By 1945, Elder Michaux had established seven churches along the eastern seaboard of the United States. These churches, their branches, and dates of establishment are: Newport News, Virginia, 1919; Hampton, Virginia,1922; Baltimore, Maryland, 1923; Washington, D.C., 1928; Edenborn, Pennsylvania, 1930; New York, New York, 1934; Philadelphia, Pennsylvania, 1935; with branches in Union Bridge, Maryland, 1934; Richmond, Virginia, 1950; and Kinston, North Carolina, 1951.

 

 

Elder Michaux lauded Dr. Martin Luther King, Jr. as a saint on the front page of the church paper, the Happy News (October 1963).  He believed that men should be subject to civil authorities and that Dr. King’s dream of full equality would only be realized when Christ sat on the throne. In spite of this position, Elder Michaux continued to lead peaceful challenges to racial injustice and religious hypocrisy, much as he had done in Virginia during the 1920s.  Following that pattern, he led a large group of his congregation in a peaceful demonstration outside of mainstream churches, temples, and synagogues in Washington, D.C. in the 1960s. The group wore sackcloth and ashes, symbolizing man’s humility before God. The demonstrators also wore signs urging both Christians and Jews to repent and follow Christ.

 

 

Following the Great Commission espoused in St. Matthew 28:19 “Go ye therefore, and teach all nations, baptizing them in the name of the Father, and the Son, and the Holy Ghost:”, Elder Michaux conducted summer revivals largely throughout the east coast of the United States.  He usually closed these campaigns with a gigantic baptismal service featuring the famous 156-voice human Cross Choir who sang melodiously and performed religious pageants. These annual baptismal services began in Pinky’s Beach in Newport News, continued in the Potomac River and Griffith Stadium in Washington, D.C, and later in other venues around the Washington, D.C. area.

 

 

In October 1967, Mrs. Michaux died, and in October of the following year, her beloved husband, Elder Michaux, passed. Nevertheless, the work which they began continues.  

 

 

In October 1992, the National Park Service recognized Elder Michaux’s lifelong contributions by unveiling a marker (37° 12.915′ N, 76° 43′ W.) along the Colonial National Historic Parkway in James City County in Williamsburg, Virginia.  The Marker’s inscription states the following:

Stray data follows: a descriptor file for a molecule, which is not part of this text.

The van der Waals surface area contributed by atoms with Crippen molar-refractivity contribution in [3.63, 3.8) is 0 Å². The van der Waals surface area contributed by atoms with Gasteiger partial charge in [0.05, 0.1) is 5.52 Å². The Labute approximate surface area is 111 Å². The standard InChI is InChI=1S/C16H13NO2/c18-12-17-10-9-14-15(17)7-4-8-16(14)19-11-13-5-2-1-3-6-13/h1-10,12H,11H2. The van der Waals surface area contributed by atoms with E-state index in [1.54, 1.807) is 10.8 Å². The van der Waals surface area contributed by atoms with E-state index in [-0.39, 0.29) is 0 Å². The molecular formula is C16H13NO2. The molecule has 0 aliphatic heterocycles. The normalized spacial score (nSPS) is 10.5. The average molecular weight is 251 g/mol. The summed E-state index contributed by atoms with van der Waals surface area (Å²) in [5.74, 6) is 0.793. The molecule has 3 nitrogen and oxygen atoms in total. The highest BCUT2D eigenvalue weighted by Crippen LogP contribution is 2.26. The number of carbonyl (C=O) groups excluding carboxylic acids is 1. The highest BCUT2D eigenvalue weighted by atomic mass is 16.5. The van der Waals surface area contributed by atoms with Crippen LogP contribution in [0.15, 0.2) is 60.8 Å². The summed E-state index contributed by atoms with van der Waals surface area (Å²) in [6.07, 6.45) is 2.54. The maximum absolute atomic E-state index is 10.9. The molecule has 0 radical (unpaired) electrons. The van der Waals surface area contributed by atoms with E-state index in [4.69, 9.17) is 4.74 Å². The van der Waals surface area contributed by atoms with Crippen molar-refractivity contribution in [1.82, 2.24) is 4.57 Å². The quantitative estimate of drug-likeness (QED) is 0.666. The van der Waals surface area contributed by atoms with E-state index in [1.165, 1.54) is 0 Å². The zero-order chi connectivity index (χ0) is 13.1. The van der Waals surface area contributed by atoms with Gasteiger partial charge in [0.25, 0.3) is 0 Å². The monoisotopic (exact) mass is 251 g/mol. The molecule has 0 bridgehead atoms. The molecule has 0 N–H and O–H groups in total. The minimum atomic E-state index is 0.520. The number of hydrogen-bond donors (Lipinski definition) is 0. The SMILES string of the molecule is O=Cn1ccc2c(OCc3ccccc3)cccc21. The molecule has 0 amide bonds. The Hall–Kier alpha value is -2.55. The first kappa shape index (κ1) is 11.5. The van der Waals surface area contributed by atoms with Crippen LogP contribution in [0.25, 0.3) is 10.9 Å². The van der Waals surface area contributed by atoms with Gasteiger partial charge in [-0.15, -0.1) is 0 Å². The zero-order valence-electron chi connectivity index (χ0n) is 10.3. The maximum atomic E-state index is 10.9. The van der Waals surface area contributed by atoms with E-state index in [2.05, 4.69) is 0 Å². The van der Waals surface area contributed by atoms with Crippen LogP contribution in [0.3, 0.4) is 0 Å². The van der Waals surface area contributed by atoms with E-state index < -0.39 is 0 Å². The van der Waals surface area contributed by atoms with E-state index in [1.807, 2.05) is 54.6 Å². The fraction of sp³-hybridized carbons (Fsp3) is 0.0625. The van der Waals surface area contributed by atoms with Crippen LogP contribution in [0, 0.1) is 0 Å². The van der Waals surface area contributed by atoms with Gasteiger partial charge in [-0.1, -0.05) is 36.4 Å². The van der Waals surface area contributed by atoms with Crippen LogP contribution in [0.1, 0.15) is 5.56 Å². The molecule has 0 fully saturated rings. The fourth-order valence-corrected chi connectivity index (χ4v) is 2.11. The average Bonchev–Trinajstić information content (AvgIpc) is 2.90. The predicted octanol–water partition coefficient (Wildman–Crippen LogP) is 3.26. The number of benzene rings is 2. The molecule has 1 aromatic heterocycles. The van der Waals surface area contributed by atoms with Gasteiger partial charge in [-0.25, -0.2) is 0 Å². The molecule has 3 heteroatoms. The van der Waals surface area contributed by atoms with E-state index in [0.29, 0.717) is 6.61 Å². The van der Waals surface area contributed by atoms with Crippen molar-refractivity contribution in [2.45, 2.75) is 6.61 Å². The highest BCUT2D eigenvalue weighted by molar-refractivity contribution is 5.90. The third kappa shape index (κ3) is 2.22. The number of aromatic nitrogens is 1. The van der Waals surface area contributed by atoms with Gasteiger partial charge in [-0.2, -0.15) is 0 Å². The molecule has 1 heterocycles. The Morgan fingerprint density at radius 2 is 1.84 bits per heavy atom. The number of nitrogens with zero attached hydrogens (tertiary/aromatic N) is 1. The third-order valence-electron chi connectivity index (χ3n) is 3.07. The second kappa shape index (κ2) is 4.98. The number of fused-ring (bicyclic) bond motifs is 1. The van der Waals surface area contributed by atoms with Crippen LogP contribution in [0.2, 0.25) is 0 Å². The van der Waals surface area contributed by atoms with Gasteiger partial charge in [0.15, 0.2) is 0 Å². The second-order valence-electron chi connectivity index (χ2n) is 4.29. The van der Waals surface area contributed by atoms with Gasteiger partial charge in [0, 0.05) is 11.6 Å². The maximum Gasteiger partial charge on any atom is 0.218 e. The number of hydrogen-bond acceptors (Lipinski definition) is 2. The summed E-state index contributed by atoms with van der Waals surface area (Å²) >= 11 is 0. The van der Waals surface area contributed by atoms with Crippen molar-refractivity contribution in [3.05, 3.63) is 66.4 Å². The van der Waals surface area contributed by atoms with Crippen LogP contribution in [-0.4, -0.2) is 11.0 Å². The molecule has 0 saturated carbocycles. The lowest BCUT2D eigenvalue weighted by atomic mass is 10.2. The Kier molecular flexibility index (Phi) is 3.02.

The earliest African-American national radio and television minister and advisor of three American presidents, the Elder Lightfoot Solomon Michaux purchased the lands around you in 1936. His dream was to establish a farm and a national memorial to the progress of African-Americans in this country. The first African-Americans in British Colonial America landed in Virginia, possibly at Jamestown, in 1619.

 

 

Today, the Church of God continues to thrive, secure in its original mission of spreading the Gospel of Jesus Christ.  Thus, in 2019, the Gospel Spreading Church will celebrate 100 years of existence and its mission of soul-winning. To God be all the glory and honor for persevering the ministry and equipping His people with the tools needed to carry on the work. Gospel Spreading Church is fixed on the Solid Rock of Jesus Christ.

 

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FOOTNOTES

Lightfoot Michaux’s year of birth has been widely disputed as he never gave it; however, according to one report, his family bible lists his birthyear as 1887. One of his biographer’s, Dr. Lillian A. Web, About My Father’s Business: The Life of Elder Michaux (Westport, Conn.: Greenwood Press, 1981) attributed the year of his birth as 1884 based on obituaries in the New York Times, other newspapers October 21, 1968, and the tombstone inscription at his grave site in Pleasant Shade Cemetery, Newport News, Virginia. In conflict with this date is the one inscribed on a bronze bust of the Elder at the entrance of the church’s museum in Jamestown, Virginia. It carries the 1883-1968 for the span of his life. The building is still owned by the church as of 2019.

The song, “Happy am I,” was written and published by two composers in Atlanta, Georgia; however, the words espoused his personal philosophy of being happy in Jesus.

Thus, he purchased the rights to the song from the composers and then registered it in his own name. He adopted the song, taught his choir to sing it, and used it to signal the introduction to his broadcasts.

These weekly services aired each Friday night from 7:30 p.m.-8:00 p.m. on WTTG Television.

Lillian A. Webb, About My Father’s Business: The Life of Elder Michaux (Westport, Conn.: Greenwood Press, 1981), p.45.
Ibid, p. 53.
Ibid, pp.52-53.
Ibid, pp. 78-79.
Editor, E.F. Lark, V for Victory…, p.11.
Ibid, p.6.